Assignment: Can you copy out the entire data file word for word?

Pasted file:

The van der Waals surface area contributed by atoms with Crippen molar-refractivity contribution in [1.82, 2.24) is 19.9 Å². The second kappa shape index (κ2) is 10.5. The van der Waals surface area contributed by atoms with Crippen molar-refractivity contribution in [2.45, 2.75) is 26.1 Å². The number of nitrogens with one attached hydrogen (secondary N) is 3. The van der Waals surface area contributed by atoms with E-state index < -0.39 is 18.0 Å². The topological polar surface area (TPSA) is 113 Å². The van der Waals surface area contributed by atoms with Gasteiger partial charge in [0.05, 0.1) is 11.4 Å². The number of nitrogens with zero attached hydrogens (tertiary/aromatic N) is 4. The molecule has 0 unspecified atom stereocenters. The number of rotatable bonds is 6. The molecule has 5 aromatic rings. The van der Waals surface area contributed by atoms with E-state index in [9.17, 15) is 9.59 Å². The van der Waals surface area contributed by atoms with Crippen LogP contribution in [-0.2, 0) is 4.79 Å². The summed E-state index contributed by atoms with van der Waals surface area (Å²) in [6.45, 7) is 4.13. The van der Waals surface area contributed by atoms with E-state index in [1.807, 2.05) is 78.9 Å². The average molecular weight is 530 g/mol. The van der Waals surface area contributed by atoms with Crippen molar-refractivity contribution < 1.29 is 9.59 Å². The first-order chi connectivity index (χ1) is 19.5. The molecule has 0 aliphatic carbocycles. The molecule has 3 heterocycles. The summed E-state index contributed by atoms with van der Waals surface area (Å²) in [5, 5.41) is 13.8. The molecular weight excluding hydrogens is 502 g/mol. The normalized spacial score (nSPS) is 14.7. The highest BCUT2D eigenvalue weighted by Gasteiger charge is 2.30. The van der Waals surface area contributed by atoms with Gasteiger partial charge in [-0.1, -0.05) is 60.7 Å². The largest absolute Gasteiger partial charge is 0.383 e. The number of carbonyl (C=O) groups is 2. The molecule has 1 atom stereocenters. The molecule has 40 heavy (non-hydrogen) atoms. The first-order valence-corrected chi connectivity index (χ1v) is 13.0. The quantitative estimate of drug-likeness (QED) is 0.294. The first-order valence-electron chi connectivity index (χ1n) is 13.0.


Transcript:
The van der Waals surface area contributed by atoms with Crippen molar-refractivity contribution in [1.82, 2.24) is 19.9 Å². The second kappa shape index (κ2) is 10.5. The van der Waals surface area contributed by atoms with Crippen molar-refractivity contribution in [2.45, 2.75) is 26.1 Å². The number of nitrogens with one attached hydrogen (secondary N) is 3. The van der Waals surface area contributed by atoms with E-state index < -0.39 is 18.0 Å². The topological polar surface area (TPSA) is 113 Å². The van der Waals surface area contributed by atoms with Gasteiger partial charge in [0.05, 0.1) is 11.4 Å². The number of nitrogens with zero attached hydrogens (tertiary/aromatic N) is 4. The molecule has 0 unspecified atom stereocenters. The number of rotatable bonds is 6. The molecule has 5 aromatic rings. The van der Waals surface area contributed by atoms with E-state index in [9.17, 15) is 9.59 Å². The van der Waals surface area contributed by atoms with Crippen LogP contribution in [-0.2, 0) is 4.79 Å². The summed E-state index contributed by atoms with van der Waals surface area (Å²) in [6.45, 7) is 4.13. The van der Waals surface area contributed by atoms with E-state index in [1.807, 2.05) is 78.9 Å². The average molecular weight is 530 g/mol. The van der Waals surface area contributed by atoms with Crippen molar-refractivity contribution < 1.29 is 9.59 Å². The first-order chi connectivity index (χ1) is 19.5. The molecule has 0 aliphatic carbocycles. The molecule has 3 heterocycles. The summed E-state index contributed by atoms with van der Waals surface area (Å²) in [5, 5.41) is 13.8. The molecular weight excluding hydrogens is 502 g/mol. The normalized spacial score (nSPS) is 14.7. The highest BCUT2D eigenvalue weighted by Gasteiger charge is 2.30. The van der Waals surface area contributed by atoms with Gasteiger partial charge in [-0.1, -0.05) is 60.7 Å². The largest absolute Gasteiger partial charge is 0.383 e. The number of carbonyl (C=O) groups is 2. The molecule has 1 atom stereocenters. The molecule has 40 heavy (non-hydrogen) atoms. The first-order valence-corrected chi connectivity index (χ1v) is 13.0. The quantitative estimate of drug-likeness (QED) is 0.294. The first-order valence-electron chi connectivity index (χ1n) is 13.0.